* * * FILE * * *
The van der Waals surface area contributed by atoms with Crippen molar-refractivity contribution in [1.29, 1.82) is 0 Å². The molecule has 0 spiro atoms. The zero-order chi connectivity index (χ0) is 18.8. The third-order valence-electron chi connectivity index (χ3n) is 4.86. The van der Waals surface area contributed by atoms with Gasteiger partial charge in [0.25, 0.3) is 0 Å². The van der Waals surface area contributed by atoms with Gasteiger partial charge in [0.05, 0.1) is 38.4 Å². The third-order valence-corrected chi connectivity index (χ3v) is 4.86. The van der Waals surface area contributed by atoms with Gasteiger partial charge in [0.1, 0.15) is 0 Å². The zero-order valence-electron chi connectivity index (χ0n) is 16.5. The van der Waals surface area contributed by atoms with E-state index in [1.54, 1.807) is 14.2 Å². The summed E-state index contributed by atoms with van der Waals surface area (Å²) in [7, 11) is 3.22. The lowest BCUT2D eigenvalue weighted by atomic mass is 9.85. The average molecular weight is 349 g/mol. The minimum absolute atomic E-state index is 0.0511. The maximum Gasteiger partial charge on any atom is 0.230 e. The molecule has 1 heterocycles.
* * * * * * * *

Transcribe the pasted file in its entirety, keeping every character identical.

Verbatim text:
The van der Waals surface area contributed by atoms with Crippen molar-refractivity contribution in [1.29, 1.82) is 0 Å². The molecule has 0 spiro atoms. The zero-order chi connectivity index (χ0) is 18.8. The third-order valence-electron chi connectivity index (χ3n) is 4.86. The van der Waals surface area contributed by atoms with Gasteiger partial charge in [0.25, 0.3) is 0 Å². The van der Waals surface area contributed by atoms with Gasteiger partial charge in [0.05, 0.1) is 38.4 Å². The third-order valence-corrected chi connectivity index (χ3v) is 4.86. The van der Waals surface area contributed by atoms with Gasteiger partial charge in [0.1, 0.15) is 0 Å². The zero-order valence-electron chi connectivity index (χ0n) is 16.5. The van der Waals surface area contributed by atoms with E-state index in [1.54, 1.807) is 14.2 Å². The summed E-state index contributed by atoms with van der Waals surface area (Å²) in [7, 11) is 3.22. The lowest BCUT2D eigenvalue weighted by atomic mass is 9.85. The average molecular weight is 349 g/mol. The minimum absolute atomic E-state index is 0.0511. The maximum Gasteiger partial charge on any atom is 0.230 e. The molecule has 1 heterocycles.